May 30, 2014
In 1976 Tahiti dominated the Moloka’i Hoe for the first time in a Tahitian canoe, the Tere Mata’i. Hawaiian paddlers spent the next year embroiled in debate over what constituted a Hawaiian outrigger canoe and what should be allowed to race in Hawai'i. Ultimately, a narrow-minded argument that defined the Hawaiian outrigger canoe as a historical snap shot of history outlawed all designs from Tahiti. Instead of allowing the ocean to dictate the design, the Hawai'i governing board of paddling voted to halt the evolution of outrigger canoe design in Hawai’i. All because the Tahitians outperformed us in our own waters.
The argument in the lead up to the 2014 Kaiwi Channel Solo World Championships was following a similar route. Six Tahitians were coming up for the Moloka’i Solo and four of them were registered to race in rudderless V-1s. Even though a V-1 is inarguably much more difficult and there are no rules that prohibit the absence of a rudder, there were many in Hawai’i who were arguing that if Tahitians race in Hawai’i, they should race in the same types of canoes that we race in. The Tahitians, possibly out of deference to Hawai’i, ultimately capitulated to that short sighted argument. With 48 hours to get used to a canoe they’d never been in, they decided to paddle on the second generation Pueo. And this is what happened...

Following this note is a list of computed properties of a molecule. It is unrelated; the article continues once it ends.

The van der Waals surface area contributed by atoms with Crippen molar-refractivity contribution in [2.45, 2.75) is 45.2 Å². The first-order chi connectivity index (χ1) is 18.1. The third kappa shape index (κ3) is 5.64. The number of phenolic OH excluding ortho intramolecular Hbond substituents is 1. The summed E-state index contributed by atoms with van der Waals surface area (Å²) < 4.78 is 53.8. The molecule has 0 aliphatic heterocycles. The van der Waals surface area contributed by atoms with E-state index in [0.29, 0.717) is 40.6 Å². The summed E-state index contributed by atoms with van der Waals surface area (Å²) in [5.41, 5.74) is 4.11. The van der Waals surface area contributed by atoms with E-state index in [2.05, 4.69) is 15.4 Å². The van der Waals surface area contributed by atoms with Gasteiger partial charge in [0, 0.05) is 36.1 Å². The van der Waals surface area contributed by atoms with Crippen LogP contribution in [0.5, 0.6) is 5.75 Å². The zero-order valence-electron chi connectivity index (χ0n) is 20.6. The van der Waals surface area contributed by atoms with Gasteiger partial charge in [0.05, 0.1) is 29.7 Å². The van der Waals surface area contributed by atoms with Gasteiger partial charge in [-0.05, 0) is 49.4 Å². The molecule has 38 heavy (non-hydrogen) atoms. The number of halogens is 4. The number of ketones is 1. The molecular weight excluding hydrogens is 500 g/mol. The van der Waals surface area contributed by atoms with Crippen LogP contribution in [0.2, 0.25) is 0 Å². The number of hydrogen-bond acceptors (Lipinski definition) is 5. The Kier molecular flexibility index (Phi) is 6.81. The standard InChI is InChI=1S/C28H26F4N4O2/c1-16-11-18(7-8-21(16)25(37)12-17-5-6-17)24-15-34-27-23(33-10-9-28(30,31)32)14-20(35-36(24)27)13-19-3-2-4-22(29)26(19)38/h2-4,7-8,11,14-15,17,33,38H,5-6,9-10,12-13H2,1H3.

On the starting line last Sunday was the most competitive, internationally diverse field ever assembled on OC-1s. There were a dozen paddlers with realistic shots at winning: Kai Bartlett, Jimmy Austin, Danny Ching, Steeve Teihotaata, Rete Ebb, Manutea Owen, Maitai Danielson, Heiva Paie-Amo, Manny Kulukulu’alani, Daniel Chun, Kua Nolan, and Travis Grant.